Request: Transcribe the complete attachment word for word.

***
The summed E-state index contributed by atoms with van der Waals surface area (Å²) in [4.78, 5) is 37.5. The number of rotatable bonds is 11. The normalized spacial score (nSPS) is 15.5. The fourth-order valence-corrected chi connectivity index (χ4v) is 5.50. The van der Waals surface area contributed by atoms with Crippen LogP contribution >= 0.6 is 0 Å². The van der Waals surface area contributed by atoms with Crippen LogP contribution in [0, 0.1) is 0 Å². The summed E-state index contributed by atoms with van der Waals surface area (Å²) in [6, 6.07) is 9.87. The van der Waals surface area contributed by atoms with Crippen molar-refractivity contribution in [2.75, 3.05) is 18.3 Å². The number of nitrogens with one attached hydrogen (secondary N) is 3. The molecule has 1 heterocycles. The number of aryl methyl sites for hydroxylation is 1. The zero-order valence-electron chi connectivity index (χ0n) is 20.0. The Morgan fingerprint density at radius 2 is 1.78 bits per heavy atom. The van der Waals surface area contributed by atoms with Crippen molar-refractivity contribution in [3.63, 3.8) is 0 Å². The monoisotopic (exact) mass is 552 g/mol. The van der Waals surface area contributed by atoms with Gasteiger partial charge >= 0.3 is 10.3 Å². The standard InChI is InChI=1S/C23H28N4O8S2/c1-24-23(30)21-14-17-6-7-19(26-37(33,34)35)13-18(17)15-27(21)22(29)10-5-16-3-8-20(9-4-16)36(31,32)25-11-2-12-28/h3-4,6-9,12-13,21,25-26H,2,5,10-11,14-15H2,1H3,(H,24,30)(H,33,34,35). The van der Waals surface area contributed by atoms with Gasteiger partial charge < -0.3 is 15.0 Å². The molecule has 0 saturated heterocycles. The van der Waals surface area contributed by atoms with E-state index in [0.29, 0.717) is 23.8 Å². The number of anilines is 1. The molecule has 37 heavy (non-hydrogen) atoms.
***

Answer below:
The summed E-state index contributed by atoms with van der Waals surface area (Å²) in [4.78, 5) is 37.5. The number of rotatable bonds is 11. The normalized spacial score (nSPS) is 15.5. The fourth-order valence-corrected chi connectivity index (χ4v) is 5.50. The van der Waals surface area contributed by atoms with Crippen LogP contribution >= 0.6 is 0 Å². The van der Waals surface area contributed by atoms with Crippen LogP contribution in [0, 0.1) is 0 Å². The summed E-state index contributed by atoms with van der Waals surface area (Å²) in [6, 6.07) is 9.87. The van der Waals surface area contributed by atoms with Crippen molar-refractivity contribution in [2.75, 3.05) is 18.3 Å². The number of nitrogens with one attached hydrogen (secondary N) is 3. The molecule has 1 heterocycles. The number of aryl methyl sites for hydroxylation is 1. The zero-order valence-electron chi connectivity index (χ0n) is 20.0. The Morgan fingerprint density at radius 2 is 1.78 bits per heavy atom. The van der Waals surface area contributed by atoms with Crippen molar-refractivity contribution in [3.63, 3.8) is 0 Å². The monoisotopic (exact) mass is 552 g/mol. The van der Waals surface area contributed by atoms with Gasteiger partial charge >= 0.3 is 10.3 Å². The standard InChI is InChI=1S/C23H28N4O8S2/c1-24-23(30)21-14-17-6-7-19(26-37(33,34)35)13-18(17)15-27(21)22(29)10-5-16-3-8-20(9-4-16)36(31,32)25-11-2-12-28/h3-4,6-9,12-13,21,25-26H,2,5,10-11,14-15H2,1H3,(H,24,30)(H,33,34,35). The van der Waals surface area contributed by atoms with Gasteiger partial charge < -0.3 is 15.0 Å². The molecule has 0 saturated heterocycles. The van der Waals surface area contributed by atoms with E-state index in [0.29, 0.717) is 23.8 Å². The number of anilines is 1. The molecule has 37 heavy (non-hydrogen) atoms.